Diet and Seed Dispersal by Eulemur coronatus (Gray, Primates and Lemuridae) in the Amber Mountain National Park, Madagascar

Kaloantsimo Sarah Chen, Jun Qing LI, Jean Rasoarahona, Fousseni Folega, Christophe Manjaribe


Eulemur coronatus (Gray, Primates and Lemuridae) belongs to the endemic animal species in Amber Mountain National Park, Madagascar. As a frugivorous lemur, it may have an important role in the forest regeneration. However, until now, no study has carried out the role of this lemur in forest regeneration. The diet and seed dispersal by E. coronatus were studied to determine the potential ecological role of this lemur in regeneration of Amber forest. A group of E. coronatus was observed and monitored during 396 hours. Field observation recorded the food items taken, plant species consumed and plants organs preferred. Seeds from discarded food items left by the group of E. coronatus being followed were collected to perform the germination tests. This allowed analysis of the germination potential of the collected seeds. The results showed that feeding times for E. coronatus varied significantly (p=0.01) across the study period. E. coronatus spent more time eating fruits than other organs of plants comprising 92%. E. coronatus consumed 46 plant species, with plants in the family Moraceae comprising 33% of those eaten. Overall, passed seeds had significantly higher germination rates than those control seeds (t =5.53, p=0.01). The average latency period of passed and control seeds ranged from 40 to 87 days and from 47.5 to 91 days, respectively. This study revealed the contribution of E. coronatus on the Amber forest regeneration and the crucial role that it can play in Madagascar forest to preserve the endemic plants species.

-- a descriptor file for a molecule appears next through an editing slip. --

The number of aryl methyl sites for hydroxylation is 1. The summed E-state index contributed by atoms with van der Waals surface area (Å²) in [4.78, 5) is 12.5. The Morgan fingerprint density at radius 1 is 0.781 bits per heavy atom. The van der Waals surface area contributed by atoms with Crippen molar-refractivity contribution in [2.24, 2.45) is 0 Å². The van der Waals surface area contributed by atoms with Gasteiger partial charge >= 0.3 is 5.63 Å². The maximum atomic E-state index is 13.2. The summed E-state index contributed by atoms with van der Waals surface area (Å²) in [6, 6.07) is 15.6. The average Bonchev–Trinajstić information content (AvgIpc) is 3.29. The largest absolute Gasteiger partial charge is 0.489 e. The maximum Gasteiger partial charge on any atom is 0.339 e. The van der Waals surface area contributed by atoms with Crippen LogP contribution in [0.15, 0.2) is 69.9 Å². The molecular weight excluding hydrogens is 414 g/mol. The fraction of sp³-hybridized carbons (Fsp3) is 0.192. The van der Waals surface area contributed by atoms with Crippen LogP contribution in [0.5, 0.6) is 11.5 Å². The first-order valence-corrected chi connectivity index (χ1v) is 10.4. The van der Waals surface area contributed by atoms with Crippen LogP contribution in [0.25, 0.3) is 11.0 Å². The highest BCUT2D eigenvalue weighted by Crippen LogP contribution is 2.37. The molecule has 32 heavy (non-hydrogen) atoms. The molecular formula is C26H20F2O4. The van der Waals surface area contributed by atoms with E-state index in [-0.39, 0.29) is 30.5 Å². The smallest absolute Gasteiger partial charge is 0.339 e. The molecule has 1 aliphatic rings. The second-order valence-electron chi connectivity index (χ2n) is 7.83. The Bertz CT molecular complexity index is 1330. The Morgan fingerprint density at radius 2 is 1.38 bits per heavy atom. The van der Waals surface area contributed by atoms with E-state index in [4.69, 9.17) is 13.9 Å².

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International Journal of Biology   ISSN 1916-9671(Print)   ISSN 1916-968X  (Online)   Email:

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